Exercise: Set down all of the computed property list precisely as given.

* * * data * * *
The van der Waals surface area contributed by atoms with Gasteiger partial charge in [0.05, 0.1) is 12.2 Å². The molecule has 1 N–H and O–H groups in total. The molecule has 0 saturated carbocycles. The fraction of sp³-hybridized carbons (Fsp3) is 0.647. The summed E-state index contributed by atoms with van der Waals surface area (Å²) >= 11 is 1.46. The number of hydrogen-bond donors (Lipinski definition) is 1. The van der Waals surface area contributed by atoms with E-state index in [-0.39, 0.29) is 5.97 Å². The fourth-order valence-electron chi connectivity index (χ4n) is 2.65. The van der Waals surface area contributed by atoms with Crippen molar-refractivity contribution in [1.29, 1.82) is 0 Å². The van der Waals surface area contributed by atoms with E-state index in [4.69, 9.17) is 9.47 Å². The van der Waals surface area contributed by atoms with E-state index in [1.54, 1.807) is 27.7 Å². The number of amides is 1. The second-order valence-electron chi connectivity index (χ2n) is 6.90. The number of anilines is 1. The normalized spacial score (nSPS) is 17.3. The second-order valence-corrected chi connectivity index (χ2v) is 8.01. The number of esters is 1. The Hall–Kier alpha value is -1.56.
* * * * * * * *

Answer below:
The van der Waals surface area contributed by atoms with Gasteiger partial charge in [0.05, 0.1) is 12.2 Å². The molecule has 1 N–H and O–H groups in total. The molecule has 0 saturated carbocycles. The fraction of sp³-hybridized carbons (Fsp3) is 0.647. The summed E-state index contributed by atoms with van der Waals surface area (Å²) >= 11 is 1.46. The number of hydrogen-bond donors (Lipinski definition) is 1. The van der Waals surface area contributed by atoms with E-state index in [-0.39, 0.29) is 5.97 Å². The fourth-order valence-electron chi connectivity index (χ4n) is 2.65. The van der Waals surface area contributed by atoms with Crippen molar-refractivity contribution in [1.29, 1.82) is 0 Å². The van der Waals surface area contributed by atoms with E-state index in [4.69, 9.17) is 9.47 Å². The van der Waals surface area contributed by atoms with E-state index in [1.54, 1.807) is 27.7 Å². The number of amides is 1. The second-order valence-electron chi connectivity index (χ2n) is 6.90. The number of anilines is 1. The normalized spacial score (nSPS) is 17.3. The second-order valence-corrected chi connectivity index (χ2v) is 8.01. The number of esters is 1. The Hall–Kier alpha value is -1.56.